Leicestershire Police Problem Solving Conference success

The 3rd annual Leicestershire Police EBP conference was a great event and EMPAC is pleased to report on key aspects here. The event was opened by the Chief Constable, Simon Cole, and closed by Deputy Chief Constable Rob Nixon.  The powerhouse behind the conference is Sergeant Mark Brennan, who has driven a grass roots enthusiasm about research amongst hundreds of policing professionals in Leicestershire. Mark and his team were in fact EMPAC’s first ever award winner for making an outstanding contribution to policing professionalism through research back in 2018. Mark himself presented an input at this year’s event on problem solving robberies in parks.

Leicestershire Police have refreshed their problem solving strategy recently making a commitment to record all of their problem solving on Niche using a SARA problem solving template, which was explained by Chief /Insp Sian Walls. This has already identified learning from individual case studies which was shared at the conference. Also on the day was a blend of academic keynote addresses with practitioner experiences reporting back on applied cases. For those of you not lucky enough to have been there let’s have a look over some of the specific ideas and insights presented.

Dr Matt Ashby, of Nottingham Trent University discussed problem solving as legal and ethical action to prevent a specific type of crime, harm or disorder in a specific place so that fewer crimes happen, and the problem doesn’t reappear. He explained how it was essential to make a problem easier to solve by progressively making it more specific. The by use of useful models such as EPIC – the combination of tactics involving Enforcement, Prevention, Information and Communication. By way of illustration, Dr Ashby reported on success in Operation Pioneer, concerning theft from motor vehicles where offenders were targeting power tools.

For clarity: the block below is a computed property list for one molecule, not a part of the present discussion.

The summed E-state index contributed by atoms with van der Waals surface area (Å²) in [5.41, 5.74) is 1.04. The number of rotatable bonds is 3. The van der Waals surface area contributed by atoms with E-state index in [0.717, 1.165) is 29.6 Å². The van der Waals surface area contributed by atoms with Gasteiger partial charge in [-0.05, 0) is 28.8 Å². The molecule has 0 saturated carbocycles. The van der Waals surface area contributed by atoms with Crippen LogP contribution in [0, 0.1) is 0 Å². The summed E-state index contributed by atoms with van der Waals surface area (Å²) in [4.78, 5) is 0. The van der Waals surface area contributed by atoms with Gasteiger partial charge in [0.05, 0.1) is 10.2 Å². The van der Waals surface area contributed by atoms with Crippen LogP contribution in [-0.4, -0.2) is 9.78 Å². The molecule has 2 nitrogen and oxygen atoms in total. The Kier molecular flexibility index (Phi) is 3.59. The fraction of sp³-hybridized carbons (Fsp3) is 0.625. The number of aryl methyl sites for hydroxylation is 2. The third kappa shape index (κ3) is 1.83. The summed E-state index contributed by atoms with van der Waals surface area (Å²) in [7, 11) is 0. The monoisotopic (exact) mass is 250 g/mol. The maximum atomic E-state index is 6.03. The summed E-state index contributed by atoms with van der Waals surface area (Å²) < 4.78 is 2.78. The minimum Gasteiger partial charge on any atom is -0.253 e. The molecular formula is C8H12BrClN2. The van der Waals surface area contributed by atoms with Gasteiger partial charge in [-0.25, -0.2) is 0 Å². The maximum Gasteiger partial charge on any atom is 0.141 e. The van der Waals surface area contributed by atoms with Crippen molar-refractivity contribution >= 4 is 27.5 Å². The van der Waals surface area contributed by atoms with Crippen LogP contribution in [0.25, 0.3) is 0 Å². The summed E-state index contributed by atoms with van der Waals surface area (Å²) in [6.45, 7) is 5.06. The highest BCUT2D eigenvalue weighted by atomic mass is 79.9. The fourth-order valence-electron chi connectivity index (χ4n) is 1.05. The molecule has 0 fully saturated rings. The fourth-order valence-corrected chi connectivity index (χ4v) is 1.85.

Professor Geoff Berry gave an overview of the key background of problem solving approaches in policing. This include the seminal work by Pease and Farrell (2001) and the uses of SARA (scan, analysis, response, assessment) and PAT (Problem Analysis Triangle) in applications in Leicester, Cambridgeshire and Suffolk in youth engagement and diversion. Then there was discussion, using a number of applications from ASB to cross border vehicle crime, on how to measure success.   Professor Berry highlighted an approach from Durham Constabulary: ““Your objective is not to ‘reduce demand on police resources’, it’s the effect the problem is having on victims, which then places a demand on police resources. Having defined an objective, you need to identify how you’re going to measure its success”. Professor Berry included a blend of the old with the new by discussing some of the latest thinking on problem solving models – using SPATIAL (scan, prioritise, analyse, task, intervene, assess, learn) – as well as long standing things to be cautious of, such as solving one problem to then cause another!

There were a variety of inputs from practitioners as well as academics, with Barney Thorne, Safeguarding Partnership Manager and Suicide Prevention Lead for Leicestershire Police discussing problem solving around real-time suicide intelligence. Acting Inspector Alistair Jones of Hertfordshire Constabulary reported on progress in problems solving ASB at weekends in fast-food restaurants in Borehamwood. Here an ASBAG (antisocial behaviour action group) comprised police, housing, schools, CSP and Environmental Health worked together on a number of tactics including playing classical music, switching off wi-fi and community protections orders, that, used together, has seen incidents drop dramatically

There has been a term coined of ‘pracademic’ to describe a practitioner who is also engaged in research at the same time to order to improve professional practice. At the event, such an example of this could be seen in PC Lucy Chafer of Leicestershire Police who reported on problem solving work she had done which had been supported by Master’s research she was conducting, whilst seconded to a police change team. The problem solving here was all about increasing the cooperative efficiency of agencies concerning adults at risk within safeguarding thresholds. The problem solving reinforced the importance of effective communication across agencies, delivered through things like Multi-Agency Safeguarding Hubs (MASH) and the potential benefits of new People Zone research in Leicestershire, which integrates MASH work as business as usual.

You can read some of the commentary of the event at #LeicEBP2019. The 4th conference in 2020 is already in the planning so if you would like to go along get in touch with mark.brennan@leicestershire.police.uk.

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